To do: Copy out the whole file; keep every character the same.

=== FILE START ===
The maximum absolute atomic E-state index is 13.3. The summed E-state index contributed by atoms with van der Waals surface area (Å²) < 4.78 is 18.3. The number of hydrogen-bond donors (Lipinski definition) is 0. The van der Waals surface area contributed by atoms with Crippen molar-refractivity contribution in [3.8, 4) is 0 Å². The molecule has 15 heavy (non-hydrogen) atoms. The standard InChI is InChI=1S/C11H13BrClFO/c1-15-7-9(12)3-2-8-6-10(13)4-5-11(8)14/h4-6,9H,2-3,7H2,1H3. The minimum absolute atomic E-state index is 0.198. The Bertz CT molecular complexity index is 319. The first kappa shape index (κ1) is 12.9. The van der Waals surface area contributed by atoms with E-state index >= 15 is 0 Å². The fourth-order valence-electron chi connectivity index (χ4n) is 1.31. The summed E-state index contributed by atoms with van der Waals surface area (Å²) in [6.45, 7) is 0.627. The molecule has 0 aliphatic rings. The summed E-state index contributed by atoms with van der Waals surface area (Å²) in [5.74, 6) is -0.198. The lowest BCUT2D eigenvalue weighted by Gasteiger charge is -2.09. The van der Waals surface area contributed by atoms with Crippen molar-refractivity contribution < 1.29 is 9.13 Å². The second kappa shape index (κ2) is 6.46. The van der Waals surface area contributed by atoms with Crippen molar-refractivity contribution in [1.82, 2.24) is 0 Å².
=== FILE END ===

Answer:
The maximum absolute atomic E-state index is 13.3. The summed E-state index contributed by atoms with van der Waals surface area (Å²) < 4.78 is 18.3. The number of hydrogen-bond donors (Lipinski definition) is 0. The van der Waals surface area contributed by atoms with Crippen molar-refractivity contribution in [3.8, 4) is 0 Å². The molecule has 15 heavy (non-hydrogen) atoms. The standard InChI is InChI=1S/C11H13BrClFO/c1-15-7-9(12)3-2-8-6-10(13)4-5-11(8)14/h4-6,9H,2-3,7H2,1H3. The minimum absolute atomic E-state index is 0.198. The Bertz CT molecular complexity index is 319. The first kappa shape index (κ1) is 12.9. The van der Waals surface area contributed by atoms with E-state index >= 15 is 0 Å². The fourth-order valence-electron chi connectivity index (χ4n) is 1.31. The summed E-state index contributed by atoms with van der Waals surface area (Å²) in [6.45, 7) is 0.627. The molecule has 0 aliphatic rings. The summed E-state index contributed by atoms with van der Waals surface area (Å²) in [5.74, 6) is -0.198. The lowest BCUT2D eigenvalue weighted by Gasteiger charge is -2.09. The van der Waals surface area contributed by atoms with Crippen molar-refractivity contribution < 1.29 is 9.13 Å². The second kappa shape index (κ2) is 6.46. The van der Waals surface area contributed by atoms with Crippen molar-refractivity contribution in [1.82, 2.24) is 0 Å².